Why We Forgive, by Desmond Tutu
Anger may be justified, but "getting even" won't make you feel better
THERE WERE SO MANY NIGHTS when I, as a young boy, had to watch helplessly as my father verbally and physically abused my mother. I can still recall the smell of alcohol, see the fear in my mother’s eyes, and feel the hopeless despair that comes when we see people we love hurting each other in incomprehensible ways. I would not wish that experience on anyone, especially not a child. If I dwell in those memories, I can feel myself wanting to hurt my father back, in the same ways he hurt my mother and in ways of which I was incapable as a small boy. I see my mother’s face and I see this gentle human being whom I loved so very much and who did nothing to deserve the pain inflicted upon her.
When I recall this story, I realize how difficult the process of forgiving truly is. Intellectually, I know my father caused pain because he was in pain. Spiritually, I know my faith tells me my father deserves to be forgiven as God forgives us all. But it is still difficult. The traumas we have witnessed or experienced live on in our memories. Even years later they can cause us fresh pain each time we recall them.
Are you hurt and suffering? Is the injury new, or is it an old, unhealed wound? Know that what was done to you was wrong, unfair, and undeserved. You are right to be outraged. And it is perfectly normal to want to hurt back when you have been hurt. But hurting back rarely satisfies. We think it will, but it doesn’t. If I slap you after you slap me, it does not lessen the sting I feel on my own face, nor does it diminish my sadness as to the fact you have struck me. Retaliation gives, at best, only momentary respite from our emotional pain. The only way to experience healing and peace is to forgive. Until we can forgive, we remain locked in our pain and locked out of the possibility of experiencing healing and freedom, locked out of the possibility of being at peace.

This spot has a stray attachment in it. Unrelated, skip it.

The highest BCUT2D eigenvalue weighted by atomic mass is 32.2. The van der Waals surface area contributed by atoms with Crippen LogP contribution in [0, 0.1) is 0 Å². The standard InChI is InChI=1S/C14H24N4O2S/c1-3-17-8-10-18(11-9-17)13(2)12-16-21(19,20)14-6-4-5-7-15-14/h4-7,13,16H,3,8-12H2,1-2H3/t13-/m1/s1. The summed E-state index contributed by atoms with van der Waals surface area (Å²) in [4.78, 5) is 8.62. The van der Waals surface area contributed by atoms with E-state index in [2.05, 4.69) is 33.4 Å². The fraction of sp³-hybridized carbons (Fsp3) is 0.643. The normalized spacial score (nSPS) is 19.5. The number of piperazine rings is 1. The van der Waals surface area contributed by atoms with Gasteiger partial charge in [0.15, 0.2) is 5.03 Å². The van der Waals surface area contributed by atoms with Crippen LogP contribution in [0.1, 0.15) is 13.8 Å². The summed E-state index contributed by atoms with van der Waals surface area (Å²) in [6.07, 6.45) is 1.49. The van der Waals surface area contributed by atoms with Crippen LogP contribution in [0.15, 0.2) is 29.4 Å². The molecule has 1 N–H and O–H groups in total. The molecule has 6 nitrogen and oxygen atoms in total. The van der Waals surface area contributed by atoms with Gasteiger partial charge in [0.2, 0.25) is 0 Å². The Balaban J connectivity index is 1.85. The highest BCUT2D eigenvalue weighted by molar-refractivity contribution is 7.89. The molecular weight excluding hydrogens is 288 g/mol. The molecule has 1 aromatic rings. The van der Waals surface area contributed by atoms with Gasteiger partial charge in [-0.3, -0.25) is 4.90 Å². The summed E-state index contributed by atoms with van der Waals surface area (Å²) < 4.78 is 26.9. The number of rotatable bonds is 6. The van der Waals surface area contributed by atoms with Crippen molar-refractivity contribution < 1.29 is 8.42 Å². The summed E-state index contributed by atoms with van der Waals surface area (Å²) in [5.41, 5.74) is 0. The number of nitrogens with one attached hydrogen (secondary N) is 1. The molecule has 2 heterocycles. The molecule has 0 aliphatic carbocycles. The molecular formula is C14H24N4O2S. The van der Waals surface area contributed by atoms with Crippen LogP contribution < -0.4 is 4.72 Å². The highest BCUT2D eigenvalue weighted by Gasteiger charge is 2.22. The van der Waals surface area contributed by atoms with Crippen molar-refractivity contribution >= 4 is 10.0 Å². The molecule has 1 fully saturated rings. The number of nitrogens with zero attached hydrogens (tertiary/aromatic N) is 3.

Without forgiveness, we remain tethered to the person who harmed us. We are bound with chains of bitterness, tied together, trapped. Until we can forgive the person who harmed us, that person will hold the keys to our happiness; that person will be our jailor.
When we forgive, we take back control of our own fate and our feelings. We become our own liberators. Forgiveness, in other words, is the best form of self-interest. This is true both spiritually and scientifically. We don’t forgive to help the other person. We don’t forgive for others. We forgive for ourselves.
Archbishop Emeritus Desmond Tutu won the Nobel Peace Prize in 1984. He served as chair of South Africa’s Truth and Reconciliation Commission.